PETERBOROUGH, Ontario, February 7, 2013, (LifeSiteNews.com) - Students applying to form a pro-life club at Trent University in Peterborough, Ontario, were rejected by the Trent Central Student Association (TCSA) last week on grounds that such a club would be "exclusive."
Now Trent Lifeline says it has secured legal counsel, and is demanding that the TCSA reverse its decision and grant Trent Lifeline club status or face commencement of legal proceedings.
Trent Lifeline says the group received an email from Vanessa Jones, the TCSA Club & Group Coordinator, informing the pro-lifers that “campaigning for pro life or pro choice is not allowed on campus as well [sic] since there is [sic] so many opinions to this it can lead to a very exclusive group, while all clubs at Trent University must be inclusive.”
“The purpose of Trent Lifeline is to engage with the student body regardless of what someone’s position is on abortion,” responded Heather Anne Robertson, President of Trent Lifeline. “Anyone can bring their ideas and opinions to the discussion. To exclude us in the name of being inclusive is absurd.”
After requesting more information on the policies upon which the TCSA decision was based, Lifeline says it was informed by Ms. Jones that a policy could not be sent “as there is one working under way [sic].”
"On campus we are not allow [sic] to have groups that take away rights or opinions of other people," Jones reportedly wrote.
"The appeal process is you may request a formal appeal," she added. "We then you will met [sic] with myself [sic], the vp [sic], and possibly student affairs and advocacy. You will be able to state why you should feel like you should get club status we will present out [sic] opinion and then we will have a review session."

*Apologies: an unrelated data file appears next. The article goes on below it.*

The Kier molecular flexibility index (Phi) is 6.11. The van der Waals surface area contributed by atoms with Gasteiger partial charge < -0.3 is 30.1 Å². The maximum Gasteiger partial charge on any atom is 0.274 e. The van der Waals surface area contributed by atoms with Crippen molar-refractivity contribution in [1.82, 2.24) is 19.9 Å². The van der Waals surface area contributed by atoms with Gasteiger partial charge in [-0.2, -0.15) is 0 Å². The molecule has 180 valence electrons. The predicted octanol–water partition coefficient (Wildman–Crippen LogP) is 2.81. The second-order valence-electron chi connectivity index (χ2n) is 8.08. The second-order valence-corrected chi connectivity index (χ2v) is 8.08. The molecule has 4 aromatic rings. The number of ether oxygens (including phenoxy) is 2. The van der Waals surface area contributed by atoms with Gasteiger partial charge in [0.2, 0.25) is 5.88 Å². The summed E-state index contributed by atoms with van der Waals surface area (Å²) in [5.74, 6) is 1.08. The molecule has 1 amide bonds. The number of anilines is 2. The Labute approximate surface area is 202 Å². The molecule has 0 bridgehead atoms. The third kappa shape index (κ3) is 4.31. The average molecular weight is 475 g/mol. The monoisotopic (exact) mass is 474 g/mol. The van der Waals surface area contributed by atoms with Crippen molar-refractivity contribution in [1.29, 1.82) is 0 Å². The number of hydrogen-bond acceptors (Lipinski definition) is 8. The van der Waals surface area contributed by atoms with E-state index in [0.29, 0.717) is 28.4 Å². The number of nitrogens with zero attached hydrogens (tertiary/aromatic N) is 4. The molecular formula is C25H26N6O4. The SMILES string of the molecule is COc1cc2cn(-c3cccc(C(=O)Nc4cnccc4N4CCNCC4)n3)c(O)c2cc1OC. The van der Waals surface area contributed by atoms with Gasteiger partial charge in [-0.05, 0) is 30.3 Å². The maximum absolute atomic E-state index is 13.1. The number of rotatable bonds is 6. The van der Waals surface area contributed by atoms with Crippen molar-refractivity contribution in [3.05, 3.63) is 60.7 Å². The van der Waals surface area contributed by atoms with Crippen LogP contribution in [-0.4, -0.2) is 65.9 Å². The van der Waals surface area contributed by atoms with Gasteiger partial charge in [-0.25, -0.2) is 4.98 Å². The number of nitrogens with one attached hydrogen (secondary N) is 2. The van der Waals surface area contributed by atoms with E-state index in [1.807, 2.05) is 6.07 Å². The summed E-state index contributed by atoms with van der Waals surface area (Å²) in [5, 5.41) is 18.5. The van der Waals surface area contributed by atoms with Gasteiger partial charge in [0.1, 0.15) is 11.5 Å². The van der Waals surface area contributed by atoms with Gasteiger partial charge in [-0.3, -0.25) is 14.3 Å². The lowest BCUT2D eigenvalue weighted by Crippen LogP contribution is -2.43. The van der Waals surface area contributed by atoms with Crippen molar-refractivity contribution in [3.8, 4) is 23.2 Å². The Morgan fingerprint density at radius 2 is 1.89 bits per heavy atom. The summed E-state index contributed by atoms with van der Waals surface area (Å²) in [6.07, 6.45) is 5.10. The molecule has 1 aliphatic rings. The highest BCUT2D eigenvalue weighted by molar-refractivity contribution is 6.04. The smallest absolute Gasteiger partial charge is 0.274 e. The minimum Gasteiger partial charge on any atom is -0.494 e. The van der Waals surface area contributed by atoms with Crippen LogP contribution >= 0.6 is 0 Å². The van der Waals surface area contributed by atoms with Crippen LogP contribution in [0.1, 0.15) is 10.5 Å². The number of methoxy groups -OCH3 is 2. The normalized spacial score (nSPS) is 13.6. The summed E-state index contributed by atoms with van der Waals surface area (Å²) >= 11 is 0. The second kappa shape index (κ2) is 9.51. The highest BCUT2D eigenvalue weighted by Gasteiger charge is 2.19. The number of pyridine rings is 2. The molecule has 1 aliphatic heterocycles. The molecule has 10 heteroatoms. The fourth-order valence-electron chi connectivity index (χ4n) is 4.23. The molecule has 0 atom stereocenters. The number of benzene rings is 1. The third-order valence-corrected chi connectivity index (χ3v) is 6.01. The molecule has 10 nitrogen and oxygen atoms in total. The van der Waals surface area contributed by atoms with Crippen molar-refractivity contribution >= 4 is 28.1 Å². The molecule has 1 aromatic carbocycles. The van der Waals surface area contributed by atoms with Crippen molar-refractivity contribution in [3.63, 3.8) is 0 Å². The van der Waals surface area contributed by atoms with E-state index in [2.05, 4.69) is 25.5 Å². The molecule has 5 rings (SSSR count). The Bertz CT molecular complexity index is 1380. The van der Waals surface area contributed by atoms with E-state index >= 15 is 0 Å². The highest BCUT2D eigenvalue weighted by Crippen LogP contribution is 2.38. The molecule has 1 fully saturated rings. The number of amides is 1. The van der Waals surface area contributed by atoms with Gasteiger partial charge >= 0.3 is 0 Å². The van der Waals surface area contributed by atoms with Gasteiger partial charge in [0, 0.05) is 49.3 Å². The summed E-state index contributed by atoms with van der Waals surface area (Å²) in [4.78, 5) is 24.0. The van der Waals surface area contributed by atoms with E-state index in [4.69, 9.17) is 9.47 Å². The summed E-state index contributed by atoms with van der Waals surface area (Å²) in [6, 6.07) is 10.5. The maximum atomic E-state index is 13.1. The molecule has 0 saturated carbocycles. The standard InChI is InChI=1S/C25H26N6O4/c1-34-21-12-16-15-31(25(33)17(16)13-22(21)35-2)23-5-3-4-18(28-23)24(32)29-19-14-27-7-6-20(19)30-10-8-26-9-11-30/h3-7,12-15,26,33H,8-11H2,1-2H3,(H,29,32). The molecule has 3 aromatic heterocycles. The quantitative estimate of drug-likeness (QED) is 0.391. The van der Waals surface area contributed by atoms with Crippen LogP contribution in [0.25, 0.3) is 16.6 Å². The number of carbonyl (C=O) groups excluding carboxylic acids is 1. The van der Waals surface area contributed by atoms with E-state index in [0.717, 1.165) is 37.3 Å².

A letter from Trent Lifeline’s legal counsel, John Carpay, President of the Justice Centre for Constitutional Freedoms, was sent to the president of the TCSA on February 6th.
The letter calls for a reversal of the decision to reject Lifeline’s application. Carpay argued that for the TCSA to penalize a club due to the content of the group's philosophy or beliefs constitutes illegal censorship and illegal discrimination.
Carpay also claimed that when Ms. Jones stated, "I cannot send you a policy right now as there is one working under way," she and the TCSA were not operating from the principle of "good faith."
"Devising a policy for the express purpose of using it to discriminate against Trent Lifeline is illegal because it violates the principles of administrative law to which TCSA is required to adhere," Carpay wrote to the student association. He pointed to the case of Mowat v. University of Saskatchewan Student Union where the court ruled that USSU did not act in good faith when it amended its rules in order to favour a desired outcome.
“We hope that the student union will reverse its decision, thereby removing the need for court action," Carpay concluded. "However, if necessary, we will seek a Court Order to uphold the free speech rights and freedom of association rights of these students.”
Rebecca Richmond, Executive Director of the National Campus Life Network, an organization that exists to support pro-life students in Canada, said, “The student association is supposed to serve its members and not selectively exclude one group of them who take a position on a controversial human rights issue.
“The fact that the TCSA may be re-writing its policies to justify its discrimination against this club is also disconcerting,” Richmond observed.
Heather Anne Robertson, President of Trent Lifeline,
Brea Hutchinson, President of Trent Central Student Association
Dr. Steven E. Franklin, President & Vice-Chancellor, Trent University
Phone: (705) 748-1090
Fax: (705) 748-1657
Email via Executive Assistant Brenda Blackburn: email@example.com